# Natural Logarithmic Equation `ln 3 +ln (3x^2) = 4`

rakesh05 | Certified Educator

given   `ln3+ln(3x^2)=4`

Because we are working with natural logarithm, it means always the base is e.

Also we know that `lnm+ln n=ln(mn)`

So,         `ln(3.3x^2)=4.1`    As `lne=1`

So,             `ln (9x^2)=4lne`

or,                  `ln(9x^2)=lne^4`  As   `plnm=lnm^p`

or,                          `9x^2=e^4`

or,                      `(9x^2-e^4)=0`

or,                    `((3x)^2-(e^2)^2)=0`

or,                      `(3x-e^2)(3x+e^2)=0`

Now,          `(3x-e^2)=0rArrx=e^2/3` ,

and                `(3x+e^2)=0rArrx=-e^2/3` .

lemjay | Certified Educator

`ln3+ln(3x^2)=4`

To solve, express the left side with one logarithm. To do so, apply the product rule which is `lnm+lnn=ln(m*n)` .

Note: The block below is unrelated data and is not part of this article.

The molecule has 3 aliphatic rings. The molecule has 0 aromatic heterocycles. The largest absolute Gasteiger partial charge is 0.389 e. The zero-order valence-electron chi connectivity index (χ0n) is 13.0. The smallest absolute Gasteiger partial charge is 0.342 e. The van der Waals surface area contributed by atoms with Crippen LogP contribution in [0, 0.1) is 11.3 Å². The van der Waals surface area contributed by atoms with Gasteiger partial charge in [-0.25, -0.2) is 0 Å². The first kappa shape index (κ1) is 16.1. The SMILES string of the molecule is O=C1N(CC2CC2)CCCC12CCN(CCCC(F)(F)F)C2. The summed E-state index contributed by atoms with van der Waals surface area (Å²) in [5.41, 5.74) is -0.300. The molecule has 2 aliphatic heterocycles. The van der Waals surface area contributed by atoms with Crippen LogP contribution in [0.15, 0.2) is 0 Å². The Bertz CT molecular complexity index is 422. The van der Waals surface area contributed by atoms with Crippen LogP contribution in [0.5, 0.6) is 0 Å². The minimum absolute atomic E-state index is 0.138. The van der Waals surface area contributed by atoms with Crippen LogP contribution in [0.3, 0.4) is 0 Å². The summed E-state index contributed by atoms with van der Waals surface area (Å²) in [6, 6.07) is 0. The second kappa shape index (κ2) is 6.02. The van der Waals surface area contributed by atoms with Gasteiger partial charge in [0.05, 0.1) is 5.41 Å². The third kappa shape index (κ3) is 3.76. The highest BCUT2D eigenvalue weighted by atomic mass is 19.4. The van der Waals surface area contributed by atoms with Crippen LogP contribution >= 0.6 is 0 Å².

`ln(3*3x^2)=4`

`ln(9x^2)=4`

Then, express it in exponential equation. The equivalent exponential equation of `ln m =a`  is  `m=e^a` .

`9x^2=e^4`

From here, isolate x. To do so, divide both sides by 9.

`(9x^2/)9=e^4/9`

`x^2=e^4/9`

And take the square root of both sides.

`sqrt(x^2)=+-sqrt(e^4/9)`

`x=+-e^2/3`

Hence, the solution to the given equation is `x={-e^2/3, e^2/3}` .

pramodpandey | Student

We know

`ln(m)+ln(n)=ln(mn)`

`ln(m)=x`   then `e^x=m`

Thus we have

`ln(3)+ln(3x^2)=4`

`ln(3xx3x^2)=4`

`e^4=3xx3x^2`

`9x^2=e^4`

`x^2=e^4/9`

`x=+-sqrt(e^4/9)`

`x=+-e^2/3`